Plainclothes Feast

A weekly peek at one dinner table, in the heart of one home, in the center of the country

Buttermilk Buckwheat Pancakes

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I think there may be the slimmest chance that obsessiveness lurks in my genes.

My oldest son’s first two-syllable word wasn’t “Momma.”  It was “backhoe” (pronounced “ba-toe!”). By the time his baby sister was born, when he was twenty-one months old, he was identifying varieties of construction equipment that neither I nor his father had ever heard of, much less learned to differentiate from other yellow-orange blade-bearing vehicles: grader, scraper, vibratory roller, ditch witch–all, I should say, without the benefit of having mastered more than a couple of consonant sounds.  Fortunately, he had a well-worn board book with images and words, and he would trot it out and point to the vehicle in question, when we couldn’t make sense of what he was saying.

A year or so later, he left behind his construction equipment obsession and switched to dinosaurs.  With a few more consonant sounds at his disposal, he would explain that the dinosaur in question couldn’t be a t-rex because it had three fingers instead of two and so was clearly an allosaurus.  And, no, that was not a meat-eater at all, silly Mommy: every three-year-old knows that’s a pachycephalosaurus, a herbivore known for its bony head.

Then he switched to an obsession with birds, then paper airplanes, then snakes, then back to birds (“raptors, you know, birds of prey”), and now to sharks.  He’s not recognizable if he isn’t talking nonstop about something.

Meanwhile, his little brother has just grown into his own dino-fascination (with the benefit of even fewer consonant sounds).  And the other day, walking home from preschool, he glanced around and said, “Mommy, did you hear an owl?  It went hoo-hoo. But owls only come out at night, don’t they?” I thought I heard in this question the sound of his intellectual automatic transmission,  hiccuping, preparing to shift gears.  I prefer raptors to dinosaurs, so I’ll welcome the shift, if it comes.

I like to pretend I’m not obsessive, that this quality in my boys comes from their daddy, that our well-rounded daughter takes her cues from me. But, in this blog, I see signs of my own single-mindedness.  Onions. Herbal purees. Citrus. And pancakes.

In my imaginary cookbook–the one I reluctantly agree to write after turning down my own Food Network series–pancakes need a whole chapter. I’ve already written about my oatmeal pancakes, toothsome, wholesome, and laden with dried fruits and nuts. And next time I make sourdough pancakes with cinnamon and fresh peaches (a recipe I recently piloted, to my own rave reviews), it will be making an appearance.  And today, I want to tell you about my buttermilk buckwheat pancakes, a recipe that reminds me simultaneously of my childhood and of robust, malty ales with hints of molasses and roasted nuts.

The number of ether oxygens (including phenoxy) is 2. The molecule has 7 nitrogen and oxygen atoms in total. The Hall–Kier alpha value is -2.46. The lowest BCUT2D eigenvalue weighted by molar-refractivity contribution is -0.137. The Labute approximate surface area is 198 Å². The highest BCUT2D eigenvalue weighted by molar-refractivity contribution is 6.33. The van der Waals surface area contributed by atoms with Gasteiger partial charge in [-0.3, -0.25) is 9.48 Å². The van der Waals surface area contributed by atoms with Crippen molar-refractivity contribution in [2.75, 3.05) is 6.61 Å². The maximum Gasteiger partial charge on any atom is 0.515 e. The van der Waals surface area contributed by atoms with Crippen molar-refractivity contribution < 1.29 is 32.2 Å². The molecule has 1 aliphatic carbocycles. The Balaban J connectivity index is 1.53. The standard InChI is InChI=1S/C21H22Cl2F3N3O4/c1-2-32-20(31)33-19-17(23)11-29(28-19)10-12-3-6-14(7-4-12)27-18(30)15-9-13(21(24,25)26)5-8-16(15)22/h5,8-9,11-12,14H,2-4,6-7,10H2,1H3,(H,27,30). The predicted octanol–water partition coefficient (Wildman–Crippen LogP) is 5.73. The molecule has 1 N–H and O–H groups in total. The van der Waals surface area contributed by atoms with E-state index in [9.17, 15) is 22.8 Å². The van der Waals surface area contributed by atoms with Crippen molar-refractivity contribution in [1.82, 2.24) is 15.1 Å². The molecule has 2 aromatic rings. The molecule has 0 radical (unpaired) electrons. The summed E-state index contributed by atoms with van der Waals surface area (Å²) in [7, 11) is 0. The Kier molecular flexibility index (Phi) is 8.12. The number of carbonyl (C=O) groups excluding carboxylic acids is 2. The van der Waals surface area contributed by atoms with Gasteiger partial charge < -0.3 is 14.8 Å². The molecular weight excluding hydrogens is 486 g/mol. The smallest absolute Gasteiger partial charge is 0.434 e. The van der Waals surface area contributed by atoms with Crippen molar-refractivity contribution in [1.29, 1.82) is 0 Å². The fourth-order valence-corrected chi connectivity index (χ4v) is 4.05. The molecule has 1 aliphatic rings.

My mom made “buckwheats” from a box of Aunt Jemima Buckwheat Pancake Mix, but I think they’re pretty easy without the box–especially since buttermilk lives in my fridge anyway.


Buckwheat Buttermilk Pancakes

2 cups buttermilk

1 egg

3 tablespoons unsalted butter, melted

1 cup unbleached all-purpose flour

3/4 cup buckwheat flour

2 tablespoons brown sugar

2 teaspoons baking powder

1/2 teaspoon baking soda

1/2 teaspoon salt


1. Melt your butter in a large skillet over medium/medium-high heat.  Then whisk it into your buttermilk and egg.  Return the skillet to the eye over medium heat to get ready for the pancakes.  The rest will only take a second.


2. Whisk together your dry ingredients, sugar included.


3. Add the wet to the dry and combine with a wooden spoon to form a lumpy batter.  Add a bit of water, if necessary, to create a batter that is almost “pourable.”


4. Drop into the hot pan a few tablespoons at a time.  I like pancakes that are about 3 tablespoons of batter. You do what you like.  Adjust your temperature so that they begin to bubble and look dry around the edges within 90 seconds or so.


5. Then flip ’em.  Cook for another 60-90 seconds.  Keep them warm on a cookie sheet in a warm oven while you cook the rest of the batter. Or, if you have very hungry kids, serve them right away with a little blob of salted butter (if you’ve got some lying around) and maple syrup.


I like mine best with a side of Sunday newspaper and a hot cup of coffee.


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